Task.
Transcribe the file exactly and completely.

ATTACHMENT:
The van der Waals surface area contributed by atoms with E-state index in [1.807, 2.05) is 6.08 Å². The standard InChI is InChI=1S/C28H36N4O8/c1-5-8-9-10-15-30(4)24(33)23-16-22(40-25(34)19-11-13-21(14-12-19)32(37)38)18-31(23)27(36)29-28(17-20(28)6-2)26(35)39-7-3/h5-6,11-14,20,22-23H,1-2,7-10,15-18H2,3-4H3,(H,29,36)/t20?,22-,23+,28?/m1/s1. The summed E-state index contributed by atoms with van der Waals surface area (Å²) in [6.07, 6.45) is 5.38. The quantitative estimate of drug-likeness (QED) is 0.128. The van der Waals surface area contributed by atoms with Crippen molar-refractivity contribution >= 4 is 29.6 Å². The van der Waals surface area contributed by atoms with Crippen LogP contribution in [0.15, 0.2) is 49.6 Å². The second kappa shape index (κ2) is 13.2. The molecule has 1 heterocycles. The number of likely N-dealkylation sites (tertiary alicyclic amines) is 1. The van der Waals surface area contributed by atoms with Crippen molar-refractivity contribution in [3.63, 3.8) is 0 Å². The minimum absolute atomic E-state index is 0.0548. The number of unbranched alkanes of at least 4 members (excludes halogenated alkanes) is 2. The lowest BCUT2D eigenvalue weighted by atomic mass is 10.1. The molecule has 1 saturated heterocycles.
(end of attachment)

The van der Waals surface area contributed by atoms with E-state index in [1.807, 2.05) is 6.08 Å². The standard InChI is InChI=1S/C28H36N4O8/c1-5-8-9-10-15-30(4)24(33)23-16-22(40-25(34)19-11-13-21(14-12-19)32(37)38)18-31(23)27(36)29-28(17-20(28)6-2)26(35)39-7-3/h5-6,11-14,20,22-23H,1-2,7-10,15-18H2,3-4H3,(H,29,36)/t20?,22-,23+,28?/m1/s1. The summed E-state index contributed by atoms with van der Waals surface area (Å²) in [6.07, 6.45) is 5.38. The quantitative estimate of drug-likeness (QED) is 0.128. The van der Waals surface area contributed by atoms with Crippen molar-refractivity contribution >= 4 is 29.6 Å². The van der Waals surface area contributed by atoms with Crippen LogP contribution in [0.15, 0.2) is 49.6 Å². The second kappa shape index (κ2) is 13.2. The molecule has 1 heterocycles. The number of likely N-dealkylation sites (tertiary alicyclic amines) is 1. The van der Waals surface area contributed by atoms with Crippen molar-refractivity contribution in [3.63, 3.8) is 0 Å². The minimum absolute atomic E-state index is 0.0548. The number of unbranched alkanes of at least 4 members (excludes halogenated alkanes) is 2. The lowest BCUT2D eigenvalue weighted by atomic mass is 10.1. The molecule has 1 saturated heterocycles.